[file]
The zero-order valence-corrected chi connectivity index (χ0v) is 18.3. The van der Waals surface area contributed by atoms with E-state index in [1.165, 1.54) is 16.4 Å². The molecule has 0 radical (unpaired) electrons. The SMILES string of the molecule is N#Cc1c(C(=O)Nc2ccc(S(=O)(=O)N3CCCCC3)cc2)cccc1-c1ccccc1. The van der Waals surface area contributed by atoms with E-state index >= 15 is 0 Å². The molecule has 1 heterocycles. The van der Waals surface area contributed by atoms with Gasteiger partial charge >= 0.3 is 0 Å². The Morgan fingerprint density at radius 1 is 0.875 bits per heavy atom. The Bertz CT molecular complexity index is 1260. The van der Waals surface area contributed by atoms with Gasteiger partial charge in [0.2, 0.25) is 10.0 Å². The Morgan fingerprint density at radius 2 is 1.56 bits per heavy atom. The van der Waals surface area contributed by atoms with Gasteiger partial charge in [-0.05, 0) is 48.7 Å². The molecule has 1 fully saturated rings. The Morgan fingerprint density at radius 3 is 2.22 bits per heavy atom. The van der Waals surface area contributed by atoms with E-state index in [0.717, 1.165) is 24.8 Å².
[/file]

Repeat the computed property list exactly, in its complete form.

The zero-order valence-corrected chi connectivity index (χ0v) is 18.3. The van der Waals surface area contributed by atoms with E-state index in [1.165, 1.54) is 16.4 Å². The molecule has 0 radical (unpaired) electrons. The SMILES string of the molecule is N#Cc1c(C(=O)Nc2ccc(S(=O)(=O)N3CCCCC3)cc2)cccc1-c1ccccc1. The van der Waals surface area contributed by atoms with E-state index >= 15 is 0 Å². The molecule has 1 heterocycles. The van der Waals surface area contributed by atoms with Gasteiger partial charge >= 0.3 is 0 Å². The Morgan fingerprint density at radius 1 is 0.875 bits per heavy atom. The Bertz CT molecular complexity index is 1260. The van der Waals surface area contributed by atoms with Gasteiger partial charge in [0.2, 0.25) is 10.0 Å². The Morgan fingerprint density at radius 2 is 1.56 bits per heavy atom. The van der Waals surface area contributed by atoms with Gasteiger partial charge in [-0.05, 0) is 48.7 Å². The molecule has 1 fully saturated rings. The Morgan fingerprint density at radius 3 is 2.22 bits per heavy atom. The van der Waals surface area contributed by atoms with E-state index in [0.717, 1.165) is 24.8 Å².